4. VCT 622 Domestic and Family Violence-Analyzes the experiences of and responses to domestic violence. The course will examine the causes and effects of violence within various family structures and interpersonal relationships. Theoretical and legal analysis will be a focus as well as research and systematic response. Research data, as well as case studies, will be utilized to help illustrate and further explore the various forms of violence in intimate relations.
    5. CRJ 828 Gender and Crime-Examines gender differences in criminal offending, criminological theory, and the experiences and treatment of women offenders, victims, and professionals in the criminal justice system.
Electives: (Any One)
  • CRJ 764 Forensic Psychology- Provides an overview of forensic psychological theory and practice. Students will be exposed to the relevant laws, psychological theory and research, and the importance of understanding the racial, ethnic, cultural, gender, sexual orientation, and socio-economic factors that must be taken into consideration in the culturally competent practice of forensic psychology.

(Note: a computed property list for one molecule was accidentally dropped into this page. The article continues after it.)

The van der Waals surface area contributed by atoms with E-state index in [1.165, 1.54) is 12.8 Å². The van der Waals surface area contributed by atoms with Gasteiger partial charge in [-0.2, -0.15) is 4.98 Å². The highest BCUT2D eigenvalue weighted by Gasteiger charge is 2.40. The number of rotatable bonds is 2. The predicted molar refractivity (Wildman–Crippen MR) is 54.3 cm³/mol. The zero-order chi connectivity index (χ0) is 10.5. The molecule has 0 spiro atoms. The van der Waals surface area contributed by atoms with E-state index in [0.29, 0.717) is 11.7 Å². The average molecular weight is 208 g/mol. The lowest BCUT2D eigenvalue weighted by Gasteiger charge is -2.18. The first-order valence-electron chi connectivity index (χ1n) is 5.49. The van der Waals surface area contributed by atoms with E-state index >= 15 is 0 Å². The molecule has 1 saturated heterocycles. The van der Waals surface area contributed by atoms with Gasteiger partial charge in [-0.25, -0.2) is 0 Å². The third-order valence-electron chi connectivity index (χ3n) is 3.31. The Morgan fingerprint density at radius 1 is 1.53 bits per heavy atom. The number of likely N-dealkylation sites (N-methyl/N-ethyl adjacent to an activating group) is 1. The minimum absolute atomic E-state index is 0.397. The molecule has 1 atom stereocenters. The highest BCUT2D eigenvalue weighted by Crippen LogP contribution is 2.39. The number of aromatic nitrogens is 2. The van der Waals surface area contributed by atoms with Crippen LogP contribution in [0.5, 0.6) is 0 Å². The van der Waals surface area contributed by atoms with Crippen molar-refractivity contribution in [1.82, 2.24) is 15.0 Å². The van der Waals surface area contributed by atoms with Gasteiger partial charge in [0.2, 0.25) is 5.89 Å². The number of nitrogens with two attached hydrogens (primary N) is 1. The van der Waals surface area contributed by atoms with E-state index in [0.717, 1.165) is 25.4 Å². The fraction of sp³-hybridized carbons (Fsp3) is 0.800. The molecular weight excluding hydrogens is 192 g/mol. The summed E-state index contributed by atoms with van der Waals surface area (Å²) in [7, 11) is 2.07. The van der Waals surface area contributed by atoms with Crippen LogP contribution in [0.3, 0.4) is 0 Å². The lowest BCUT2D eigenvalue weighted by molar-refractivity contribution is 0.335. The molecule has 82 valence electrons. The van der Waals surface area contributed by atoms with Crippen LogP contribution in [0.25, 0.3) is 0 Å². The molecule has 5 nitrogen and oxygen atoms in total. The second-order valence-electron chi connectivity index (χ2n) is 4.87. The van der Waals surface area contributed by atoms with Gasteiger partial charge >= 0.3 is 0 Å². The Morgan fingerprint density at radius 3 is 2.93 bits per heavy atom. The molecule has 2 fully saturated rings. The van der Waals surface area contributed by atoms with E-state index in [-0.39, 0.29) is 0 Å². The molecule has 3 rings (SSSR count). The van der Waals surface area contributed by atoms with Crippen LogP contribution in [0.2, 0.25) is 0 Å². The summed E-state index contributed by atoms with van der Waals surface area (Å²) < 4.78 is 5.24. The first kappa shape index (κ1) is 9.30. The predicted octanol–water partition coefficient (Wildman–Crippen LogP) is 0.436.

• CRJ 803 Juvenile Offender- Explores the philosophy and practice of the juvenile justice system from the Illinois Juvenile Justice Act of 1899 to present policies and process. Students are challenged to examine critically the juvenile justice system—its mandate, separateness, and effectiveness.
  • CRJ 823 Drugs and Human Behavior- Considers of the effects of psychotropic substances on individual and societal human behavior. Students will study the history of drug use in the United States and the development of regulatory and enforcement policies and practices. The behaviors studied will chronicle the effects of drug abuse upon individuals. Societal behaviors, domestic and international, that result from widespread use or trafficking of illegal drugs will also be examined.